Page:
Age of transfused blood is not associated with increased postoperative adverse outcome after cardiac surgery.
AffiliationDepartment of Anaesthesia, St James's Hospital, James's Street, Dublin, Ireland. email@example.com
Aged, 80 and over
Cardiac Surgical Procedures
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CitationAge of transfused blood is not associated with increased postoperative adverse outcome after cardiac surgery. 2011, 106 (5):643-9 Br J Anaesth
JournalBritish journal of anaesthesia
AbstractThis study investigated the hypothesis that storage age of transfused red blood cells (RBCs) is associated with adverse outcome after cardiac surgery, and examined association between volume of RBC transfusions and outcome after cardiac surgery.
Adult patients undergoing first time elective/urgent cardiac surgery who had received RBC transfusion perioperatively were included. Three prospective institutional databases were linked. Patients were grouped according to the oldest storage age of any RBCs transfused: those who received only RBCs stored for ≤14 days, only RBCs stored for >14 days, and a mixture of both ages of blood. The effect of RBC age on early mortality, postoperative ventilation ≥72 h, renal failure, pulmonary and infectious complications, length of intensive care stay, and postoperative ventilation time was examined using regression analyses with adjustment for confounding factors, including number of units transfused.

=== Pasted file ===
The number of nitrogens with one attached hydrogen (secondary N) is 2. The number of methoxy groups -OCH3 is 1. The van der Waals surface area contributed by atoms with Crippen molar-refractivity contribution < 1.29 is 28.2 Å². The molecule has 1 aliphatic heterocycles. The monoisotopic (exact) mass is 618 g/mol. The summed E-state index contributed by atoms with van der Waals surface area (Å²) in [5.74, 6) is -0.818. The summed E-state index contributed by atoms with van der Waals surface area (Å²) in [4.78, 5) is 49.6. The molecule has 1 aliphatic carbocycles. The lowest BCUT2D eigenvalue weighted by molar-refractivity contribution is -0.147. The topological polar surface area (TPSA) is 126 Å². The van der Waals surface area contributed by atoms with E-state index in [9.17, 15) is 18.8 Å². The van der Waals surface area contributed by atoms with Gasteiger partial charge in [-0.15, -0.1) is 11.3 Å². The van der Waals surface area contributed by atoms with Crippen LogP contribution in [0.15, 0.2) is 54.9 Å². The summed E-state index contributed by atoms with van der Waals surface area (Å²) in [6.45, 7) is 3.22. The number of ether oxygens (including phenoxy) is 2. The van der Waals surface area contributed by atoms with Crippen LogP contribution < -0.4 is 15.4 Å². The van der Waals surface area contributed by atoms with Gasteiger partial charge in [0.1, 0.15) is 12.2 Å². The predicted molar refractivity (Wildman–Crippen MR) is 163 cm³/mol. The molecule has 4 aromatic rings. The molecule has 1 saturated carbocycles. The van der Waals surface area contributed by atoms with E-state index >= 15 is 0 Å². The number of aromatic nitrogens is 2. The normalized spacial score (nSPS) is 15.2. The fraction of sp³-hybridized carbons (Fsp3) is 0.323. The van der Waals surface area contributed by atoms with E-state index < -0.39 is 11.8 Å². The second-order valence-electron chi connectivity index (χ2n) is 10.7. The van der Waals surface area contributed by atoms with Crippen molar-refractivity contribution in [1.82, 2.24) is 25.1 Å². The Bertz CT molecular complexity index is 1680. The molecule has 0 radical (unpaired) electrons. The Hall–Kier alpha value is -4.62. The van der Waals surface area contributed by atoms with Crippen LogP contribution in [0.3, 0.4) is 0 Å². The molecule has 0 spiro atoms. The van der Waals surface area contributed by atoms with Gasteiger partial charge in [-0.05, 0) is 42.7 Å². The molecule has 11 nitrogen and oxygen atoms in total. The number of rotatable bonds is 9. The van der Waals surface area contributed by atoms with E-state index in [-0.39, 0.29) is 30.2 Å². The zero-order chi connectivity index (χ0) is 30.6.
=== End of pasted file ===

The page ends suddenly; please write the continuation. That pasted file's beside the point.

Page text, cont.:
Data were analysed on 1153 patients who received a total of 5962 RBC units. There was no difference in adjusted odds of any outcome between the ≤14 days group and the group who received RBCs aged >14 days. Multivariate logistic regression analyses disclosed number of RBC units transfused as the most consistent factor associated with major postoperative complications, P<0.0001 in all cases. A trend of increasing complication rate was observed with more units transfused.
Storage age of RBC transfusion up to 35 days was not associated with increased postoperative adverse outcome after cardiac surgery. The number of RBC units transfused is consistently associated with adverse outcome.